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Is this cricket now?

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Roar Guru
17th October, 2018

Two recent comments on The Roar gave me ideas for articles.

The one on whether this current Australian batting line up is our weakest ever will have to wait for another time, although I humbly submit any number of post-Greg Chappell teams from the mid 1980s, or any team that named Rob Quiney.

The other issue recently was the revelation that NSW have picked their next Sheffield Shield young gun after a club season averaging just over 18. And that WA have at number six this week a player who has never faced more than 120 balls in his entire career.

But I’m sure they are excitement machines while they are at the crease.

Is that what we value now? My own experience with my son at (much) lower levels suggests so.

School cricket is 20 overs, raising in senior years all the way to 30! Retirement after 30 balls is common.

Bowlers get four overs and never more than three in a row. Club cricket is a mixture of 25 and 50 over games.

My son’s team, taken from school cricket has never batted out their 50 overs, and they are good players.

In his early years my boy was a limited player, but he could stick.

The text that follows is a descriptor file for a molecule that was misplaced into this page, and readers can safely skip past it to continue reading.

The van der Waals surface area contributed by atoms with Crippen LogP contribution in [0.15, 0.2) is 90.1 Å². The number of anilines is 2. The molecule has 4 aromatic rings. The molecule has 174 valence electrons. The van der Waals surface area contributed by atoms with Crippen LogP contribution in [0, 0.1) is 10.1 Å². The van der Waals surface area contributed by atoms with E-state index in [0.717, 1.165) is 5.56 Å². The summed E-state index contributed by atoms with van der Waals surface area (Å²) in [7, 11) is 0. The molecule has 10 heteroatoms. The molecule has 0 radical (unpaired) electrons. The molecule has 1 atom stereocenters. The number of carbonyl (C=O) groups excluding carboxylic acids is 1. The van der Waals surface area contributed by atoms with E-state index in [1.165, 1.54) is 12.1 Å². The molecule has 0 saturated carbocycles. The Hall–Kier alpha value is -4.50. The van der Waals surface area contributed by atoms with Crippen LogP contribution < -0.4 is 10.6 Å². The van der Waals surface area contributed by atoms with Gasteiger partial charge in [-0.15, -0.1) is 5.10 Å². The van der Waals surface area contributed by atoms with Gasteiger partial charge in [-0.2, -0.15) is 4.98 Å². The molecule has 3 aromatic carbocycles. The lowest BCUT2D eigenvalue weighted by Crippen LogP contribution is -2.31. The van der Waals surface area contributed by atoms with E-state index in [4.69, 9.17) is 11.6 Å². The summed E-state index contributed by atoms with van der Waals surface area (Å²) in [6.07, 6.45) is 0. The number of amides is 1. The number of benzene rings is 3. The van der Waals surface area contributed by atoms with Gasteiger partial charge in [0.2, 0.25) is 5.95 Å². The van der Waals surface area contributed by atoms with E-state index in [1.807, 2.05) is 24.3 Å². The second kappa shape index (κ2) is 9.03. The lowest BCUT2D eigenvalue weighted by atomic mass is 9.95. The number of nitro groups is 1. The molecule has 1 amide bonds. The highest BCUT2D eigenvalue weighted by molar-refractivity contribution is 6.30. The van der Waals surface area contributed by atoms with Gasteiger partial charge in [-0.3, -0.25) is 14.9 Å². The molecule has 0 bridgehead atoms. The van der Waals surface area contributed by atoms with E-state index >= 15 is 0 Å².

He would regularly bat out his 30 balls, scoring 10-15 and topped out in a 50 over game at 29 from 75 balls, remembering that his talented teammates merrily belted their way to all out within 35 overs.

After being regularly told he bats too slow and needs to play his shots, over the past twelve months my son has turned himself into an opening bat who hits 24 from 14 balls and walks off. Guess what? He is getting praise and is happier for it.

So I guess this is the future. Innings like Usman Khawaja last week are all the more surprising, when for most modern players nothing they have experienced in their entire careers will prepared themselves to bat for six hours.

Usman Khawaja celebrates a century

Australia’s Usman Khawaja (AP Photo/Kamran Jebreili)

But Funnily enough, Pakistan’s inability to put Australia away may become more common, because nothing in a modern bowler’s career of managing workload, bowling a specific number of balls in the nets and producing a day’s work of 24 different types of slower ball in a T20, prepares them for coming in for their 25th over with a beat up old ball against a player determined not to raise the roof with another DLF Maximum.

So will we see shorter matches as players walk off after 50 balls because that’s when they always retire, or will we see the balance maintained, as tired bowlers can’t get out tired batsmen?

More likely we will see a combination of the two. India have now played three Tests in a row that didn’t reach the fourth day.

Whereas once a team makes the fifth day with no chance of winning, bowlers are more regularly flummoxed by the prospect of removing a batsman who doesn’t want to get himself out.


Welcome to the new world. And here’s to 24 from 14 balls at club cricket this Saturday.